Dishwashers work overtime in busy homes. We load them with grubby dishes, add detergent, and push go. And just like that (plus an hour or so), we get clean dishes that didn’t involve hours of handwashing! It’s quick, easy, and convenient.
However, every now and again, you might notice the system seems sluggish, draining slowly or leaving stagnant water in the bottom of the unit. When this happens, it’s usually the result of clogged filters inside the unit. A series of filters throughout the appliance prevent clogs, but occasionally, gunk might build up, causing issues.
Lucky for you, these units are designed to be cleaned by consumers, so the process is relatively easy. In most cases, homeowners can handle the issue themselves. Of course, some scenarios will require the assistance of a professional, but before you call the plumber, read through this guide.
Can You Put Vinegar And Baking Soda In The Dishwasher At The Same Time?
Vinegar and baking soda are go-to cleaning solutions for various settings, from a clogged bathtub drain to stubborn stains. You can use vinegar and baking soda as a method to unclog a dishwasher, especially if the clog is in an area you can’t easily reach.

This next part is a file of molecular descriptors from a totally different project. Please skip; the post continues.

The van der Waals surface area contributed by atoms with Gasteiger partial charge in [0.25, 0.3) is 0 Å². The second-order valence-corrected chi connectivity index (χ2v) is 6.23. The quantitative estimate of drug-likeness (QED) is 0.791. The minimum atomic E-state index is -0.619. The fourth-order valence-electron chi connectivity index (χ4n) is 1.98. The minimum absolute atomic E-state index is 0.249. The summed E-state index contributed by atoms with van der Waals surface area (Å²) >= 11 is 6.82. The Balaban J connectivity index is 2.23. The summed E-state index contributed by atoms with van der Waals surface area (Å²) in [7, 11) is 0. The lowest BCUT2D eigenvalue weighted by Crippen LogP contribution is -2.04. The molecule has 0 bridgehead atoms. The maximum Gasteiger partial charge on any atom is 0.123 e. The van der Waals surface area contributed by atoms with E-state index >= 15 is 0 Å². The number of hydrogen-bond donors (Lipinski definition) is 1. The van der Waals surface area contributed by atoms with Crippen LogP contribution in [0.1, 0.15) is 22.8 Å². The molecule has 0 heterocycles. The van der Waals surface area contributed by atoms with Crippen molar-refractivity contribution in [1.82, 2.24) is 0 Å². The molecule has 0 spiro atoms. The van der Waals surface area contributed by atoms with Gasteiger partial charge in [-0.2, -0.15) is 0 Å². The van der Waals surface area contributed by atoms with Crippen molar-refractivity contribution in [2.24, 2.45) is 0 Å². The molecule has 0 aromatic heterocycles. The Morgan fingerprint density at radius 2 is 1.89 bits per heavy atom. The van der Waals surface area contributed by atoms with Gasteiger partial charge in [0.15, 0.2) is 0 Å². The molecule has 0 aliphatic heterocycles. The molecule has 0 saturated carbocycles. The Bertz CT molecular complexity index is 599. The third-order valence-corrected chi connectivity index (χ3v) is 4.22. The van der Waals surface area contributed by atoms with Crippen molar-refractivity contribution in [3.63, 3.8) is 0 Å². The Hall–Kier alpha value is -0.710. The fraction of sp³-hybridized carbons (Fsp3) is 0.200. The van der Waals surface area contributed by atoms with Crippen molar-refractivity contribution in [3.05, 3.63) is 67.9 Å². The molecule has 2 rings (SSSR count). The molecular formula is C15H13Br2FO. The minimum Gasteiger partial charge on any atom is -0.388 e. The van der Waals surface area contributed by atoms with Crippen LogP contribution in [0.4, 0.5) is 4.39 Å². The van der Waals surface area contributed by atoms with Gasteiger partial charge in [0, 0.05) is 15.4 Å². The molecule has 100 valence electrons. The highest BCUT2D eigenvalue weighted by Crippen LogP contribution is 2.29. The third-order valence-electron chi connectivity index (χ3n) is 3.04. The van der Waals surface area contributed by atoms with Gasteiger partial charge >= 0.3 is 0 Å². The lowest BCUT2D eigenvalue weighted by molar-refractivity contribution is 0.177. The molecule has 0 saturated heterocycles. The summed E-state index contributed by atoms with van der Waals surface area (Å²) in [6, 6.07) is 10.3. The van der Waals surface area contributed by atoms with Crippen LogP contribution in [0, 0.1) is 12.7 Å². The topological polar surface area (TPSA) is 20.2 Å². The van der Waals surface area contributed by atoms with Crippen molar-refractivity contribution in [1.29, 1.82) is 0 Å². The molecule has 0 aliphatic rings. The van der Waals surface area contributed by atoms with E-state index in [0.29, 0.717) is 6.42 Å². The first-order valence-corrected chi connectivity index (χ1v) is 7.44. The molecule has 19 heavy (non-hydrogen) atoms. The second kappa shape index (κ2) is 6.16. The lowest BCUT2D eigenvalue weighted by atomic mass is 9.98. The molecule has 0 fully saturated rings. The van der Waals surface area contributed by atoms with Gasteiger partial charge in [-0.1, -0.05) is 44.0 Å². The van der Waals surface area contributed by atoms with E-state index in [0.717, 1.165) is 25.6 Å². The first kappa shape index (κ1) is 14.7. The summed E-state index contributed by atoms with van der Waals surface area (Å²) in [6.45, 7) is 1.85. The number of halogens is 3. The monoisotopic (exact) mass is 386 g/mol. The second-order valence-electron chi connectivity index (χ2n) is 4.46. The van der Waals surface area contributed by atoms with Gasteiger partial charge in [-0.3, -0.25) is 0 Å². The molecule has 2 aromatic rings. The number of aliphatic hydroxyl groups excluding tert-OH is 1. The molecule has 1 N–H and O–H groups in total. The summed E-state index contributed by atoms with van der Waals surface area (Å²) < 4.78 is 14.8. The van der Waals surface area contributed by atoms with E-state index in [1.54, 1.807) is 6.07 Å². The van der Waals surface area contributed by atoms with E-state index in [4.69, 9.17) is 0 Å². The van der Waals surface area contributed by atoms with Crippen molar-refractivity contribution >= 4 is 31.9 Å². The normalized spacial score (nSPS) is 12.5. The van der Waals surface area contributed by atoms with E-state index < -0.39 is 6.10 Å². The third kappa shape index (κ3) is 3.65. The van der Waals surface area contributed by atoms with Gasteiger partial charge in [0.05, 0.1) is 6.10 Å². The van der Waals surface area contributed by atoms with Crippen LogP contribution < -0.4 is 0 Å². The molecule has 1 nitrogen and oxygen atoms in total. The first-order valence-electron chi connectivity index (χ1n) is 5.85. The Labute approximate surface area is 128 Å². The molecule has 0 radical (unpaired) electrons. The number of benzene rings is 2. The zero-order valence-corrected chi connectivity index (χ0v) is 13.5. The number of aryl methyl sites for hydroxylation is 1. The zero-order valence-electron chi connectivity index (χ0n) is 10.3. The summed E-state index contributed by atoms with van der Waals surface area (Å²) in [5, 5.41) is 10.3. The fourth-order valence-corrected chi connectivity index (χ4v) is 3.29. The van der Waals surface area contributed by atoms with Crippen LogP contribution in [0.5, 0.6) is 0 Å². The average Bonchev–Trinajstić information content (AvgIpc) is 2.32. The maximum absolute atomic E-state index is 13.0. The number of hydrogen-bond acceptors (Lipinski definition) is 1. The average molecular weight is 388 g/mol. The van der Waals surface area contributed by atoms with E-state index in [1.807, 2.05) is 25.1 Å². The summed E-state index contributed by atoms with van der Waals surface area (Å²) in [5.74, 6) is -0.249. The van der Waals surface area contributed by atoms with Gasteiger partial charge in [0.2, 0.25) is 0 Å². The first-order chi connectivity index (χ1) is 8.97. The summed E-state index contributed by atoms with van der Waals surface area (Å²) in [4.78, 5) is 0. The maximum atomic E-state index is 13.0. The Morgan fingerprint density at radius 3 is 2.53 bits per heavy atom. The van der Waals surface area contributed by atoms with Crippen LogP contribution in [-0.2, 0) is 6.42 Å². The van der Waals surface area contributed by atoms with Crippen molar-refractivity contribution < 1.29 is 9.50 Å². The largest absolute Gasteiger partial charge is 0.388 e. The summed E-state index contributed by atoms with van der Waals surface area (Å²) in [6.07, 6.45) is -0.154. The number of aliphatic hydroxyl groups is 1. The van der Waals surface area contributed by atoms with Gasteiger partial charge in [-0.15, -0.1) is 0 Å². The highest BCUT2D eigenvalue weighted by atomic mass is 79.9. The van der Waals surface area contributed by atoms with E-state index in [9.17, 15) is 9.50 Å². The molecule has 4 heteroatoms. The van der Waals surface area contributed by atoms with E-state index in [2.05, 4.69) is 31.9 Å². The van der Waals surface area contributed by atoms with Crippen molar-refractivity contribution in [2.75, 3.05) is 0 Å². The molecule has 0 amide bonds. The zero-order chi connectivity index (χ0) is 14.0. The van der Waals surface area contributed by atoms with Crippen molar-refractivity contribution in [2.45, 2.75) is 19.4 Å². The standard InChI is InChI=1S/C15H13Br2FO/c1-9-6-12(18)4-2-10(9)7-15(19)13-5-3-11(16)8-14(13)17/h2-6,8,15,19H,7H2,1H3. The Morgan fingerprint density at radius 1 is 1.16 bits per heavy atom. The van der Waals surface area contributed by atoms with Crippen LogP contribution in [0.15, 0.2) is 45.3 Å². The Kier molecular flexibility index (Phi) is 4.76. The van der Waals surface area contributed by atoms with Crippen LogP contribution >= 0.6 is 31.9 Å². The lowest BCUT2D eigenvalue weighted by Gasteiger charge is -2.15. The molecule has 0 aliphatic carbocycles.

We’ll outline the process in the following sections, and as long as you follow these steps, you shouldn’t have any issues with using these ingredients to unclog your dishwasher.
What Can I Put In A Dishwasher To Unclog It?
Baking soda and vinegar are two ingredients that work miracles together – pour them into a clogged shower drain, add them to tough stains, or use them in your dishwasher. Here’s what you’ll need for this process:
- Baking soda
Before you try tackling more involved troubleshooting processes, it doesn’t hurt to try using baking soda and vinegar. Although it might not work flawlessly every time, it just might do the trick without requiring an extensive list of steps.
Start by adding a cup of baking soda to the bottom of the dishwasher. Pour a cup of vinegar over the baking soda, then let it sit in the bottom of the dishwasher for 15 minutes. If you think it needs more baking soda or vinegar, you can add more, but be sure to add equal parts of each.